|Year : 2018 | Volume
| Issue : 6 | Page : 1376-1385
|Comparison of tacrolimus and cyclosporine for immunosuppression after renal transplantation: An updated systematic review and meta-analysis
Anoush Azarfar1, Yalda Ravanshad2, Hassan Mehrad-Majd3, Mohammad Esmaeeli1, Shapour Badiei Aval4, Maryam Emadzadeh5, Maryam Salehi6, Ali Moradi7, Mohadese Golsorkhi8, Mahmood Reza Khazaei9
1 Department of Pediatrics, Faculty of Medicine, Mashhad University of Medical Sciences, Mashhad, Iran
2 Department of Community Medicine, Mashhad Medical Science Branch, Islamic Azad University, Mashhad, Iran
3 Department of Molecular Medicine, Clinical Research Unit, Mashhad University of Medical Sciences, Mashhad, Iran
4 Department of Acupuncture, Clinical Research Unit, Faculty of Medicine, Mashhad University of Medical Sciences, Mashhad, Iran
5 Department of Community Medicine, Clinical Research Unit, Faculty of Medicine, Mashhad University of Medical Sciences, Mashhad, Iran
6 Department of Community Medicine, Kidney Transplantation Complications Research Center; Clinical Research Center, Mashhad University of Medical Sciences, Mashhad, Iran
7 Department of Orthopedics, Orthopedic Research Center, Mashhad University of Medical Sciences, Mashhad, Iran
8 Department of Pediatrics, Mashhad University of Medical Sciences, Mashhad, Iran
9 Department of Pediatrics, Mashhad Medical Science Branch, Islamic Azad University, Mashhad, Iran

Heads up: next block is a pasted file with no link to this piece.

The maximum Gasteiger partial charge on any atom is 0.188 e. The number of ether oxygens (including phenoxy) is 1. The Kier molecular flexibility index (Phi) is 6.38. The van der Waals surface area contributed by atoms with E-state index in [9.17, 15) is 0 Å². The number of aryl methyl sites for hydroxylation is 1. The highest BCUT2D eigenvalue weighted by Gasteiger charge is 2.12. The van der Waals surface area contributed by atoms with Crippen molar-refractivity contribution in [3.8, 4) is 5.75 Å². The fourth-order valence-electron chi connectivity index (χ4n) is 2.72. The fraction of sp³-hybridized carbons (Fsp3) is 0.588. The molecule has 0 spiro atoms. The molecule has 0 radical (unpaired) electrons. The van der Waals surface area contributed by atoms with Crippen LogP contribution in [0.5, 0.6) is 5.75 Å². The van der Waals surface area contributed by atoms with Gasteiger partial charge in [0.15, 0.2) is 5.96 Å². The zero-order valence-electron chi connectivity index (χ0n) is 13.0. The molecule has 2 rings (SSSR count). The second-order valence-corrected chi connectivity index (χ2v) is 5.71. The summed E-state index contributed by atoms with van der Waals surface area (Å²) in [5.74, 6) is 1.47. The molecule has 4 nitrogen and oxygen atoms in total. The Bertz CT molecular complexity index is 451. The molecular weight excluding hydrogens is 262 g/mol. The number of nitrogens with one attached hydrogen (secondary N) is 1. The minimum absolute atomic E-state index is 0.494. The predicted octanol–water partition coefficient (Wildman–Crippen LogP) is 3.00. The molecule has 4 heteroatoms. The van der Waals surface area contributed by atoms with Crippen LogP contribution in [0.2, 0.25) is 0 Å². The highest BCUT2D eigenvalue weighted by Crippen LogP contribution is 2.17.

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|Date of Submission||28-Sep-2017|
|Date of Decision||02-Jan-2018|
|Date of Acceptance||02-Jan-2018|
|Date of Web Publication||27-Dec-2018|
| Abstract|| |
Kidney transplantation is usually followed by immunosuppressive therapy to prevent early rejection and prolong graft survival. The calcineurin inhibitors (CNIs) represent the most commonly used agents. However, available evidence suggests the poor outcome over the long term, maybe be due to the potential nephrotoxicity associated with CNIs. Several randomized trials have compared tacrolimus (TAC) with cyclosporine, to find the optimal agent for renal transplantation; however, studies have shown conflicting results. The aim of this study was to systematically review and update the evidence for the benefits and harm of TAC versus cyclosporine as the primary immunosuppression after renal transplantation. The study was a systematic review and meta-analysis. An electronic literature search was conducted to identify appropriated trial studies. The outcomes were presented as relative risk (RR), with 95% confidence intervals (CI). Statistical analysis used was meta-analysis. Twenty-one eligible randomized controlled trials were included in this systematic review. TAC was significantly superior to cyclosporine considering the total effect size of graft loss (RR 0.089; 95% CI0.057–0.122, P <0.001), acute rejection (RR 0.638; 95% CI 0.571–0.713, P <0.001) and hypercholeste-rolemia (RR 0.634; 95% CI, 0.539–0.746, P <0.001). On the contrary, cyclosporine seemed to be significantly superior to TAC with regard to diabetes (RR 1.891; 95% CI 1.522–2.350, P <0.001). However, no significant differences between the two CNIs were found with regard to mortality, infection, and hypertension. The review indicates that TAC is significantly superior to cyclosporine regarding graft loss, acute rejection, and hypercholesterolemia, but cyclosporine seems to be significantly superior to TAC regarding diabetes. However, further large randomized trials are suggested.
|How to cite this article:|
Azarfar A, Ravanshad Y, Mehrad-Majd H, Esmaeeli M, Aval SB, Emadzadeh M, Salehi M, Moradi A, Golsorkhi M, Khazaei MR. Comparison of tacrolimus and cyclosporine for immunosuppression after renal transplantation: An updated systematic review and meta-analysis. Saudi J Kidney Dis Transpl 2018;29:1376-85